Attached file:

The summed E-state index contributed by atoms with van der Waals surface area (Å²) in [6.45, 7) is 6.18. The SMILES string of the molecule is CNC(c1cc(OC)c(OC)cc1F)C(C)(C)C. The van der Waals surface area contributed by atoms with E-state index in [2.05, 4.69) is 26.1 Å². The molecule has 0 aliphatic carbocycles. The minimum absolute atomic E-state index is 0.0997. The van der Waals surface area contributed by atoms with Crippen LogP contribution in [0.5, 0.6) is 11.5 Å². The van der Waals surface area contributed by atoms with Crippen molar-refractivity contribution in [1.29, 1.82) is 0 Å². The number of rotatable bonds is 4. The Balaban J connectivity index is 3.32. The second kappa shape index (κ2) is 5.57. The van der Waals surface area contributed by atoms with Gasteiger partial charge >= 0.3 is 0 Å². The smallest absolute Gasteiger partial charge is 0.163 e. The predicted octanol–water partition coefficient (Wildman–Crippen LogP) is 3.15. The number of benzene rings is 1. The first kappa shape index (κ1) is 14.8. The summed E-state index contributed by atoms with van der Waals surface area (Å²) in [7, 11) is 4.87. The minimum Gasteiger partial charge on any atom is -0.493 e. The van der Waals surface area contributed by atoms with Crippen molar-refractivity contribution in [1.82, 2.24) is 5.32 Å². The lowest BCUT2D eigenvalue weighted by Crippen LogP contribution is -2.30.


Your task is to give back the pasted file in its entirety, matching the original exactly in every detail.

The summed E-state index contributed by atoms with van der Waals surface area (Å²) in [6.45, 7) is 6.18. The SMILES string of the molecule is CNC(c1cc(OC)c(OC)cc1F)C(C)(C)C. The van der Waals surface area contributed by atoms with E-state index in [2.05, 4.69) is 26.1 Å². The molecule has 0 aliphatic carbocycles. The minimum absolute atomic E-state index is 0.0997. The van der Waals surface area contributed by atoms with Crippen LogP contribution in [0.5, 0.6) is 11.5 Å². The van der Waals surface area contributed by atoms with Crippen molar-refractivity contribution in [1.29, 1.82) is 0 Å². The number of rotatable bonds is 4. The Balaban J connectivity index is 3.32. The second kappa shape index (κ2) is 5.57. The van der Waals surface area contributed by atoms with Gasteiger partial charge >= 0.3 is 0 Å². The smallest absolute Gasteiger partial charge is 0.163 e. The predicted octanol–water partition coefficient (Wildman–Crippen LogP) is 3.15. The number of benzene rings is 1. The first kappa shape index (κ1) is 14.8. The summed E-state index contributed by atoms with van der Waals surface area (Å²) in [7, 11) is 4.87. The minimum Gasteiger partial charge on any atom is -0.493 e. The van der Waals surface area contributed by atoms with Crippen molar-refractivity contribution in [1.82, 2.24) is 5.32 Å². The lowest BCUT2D eigenvalue weighted by Crippen LogP contribution is -2.30.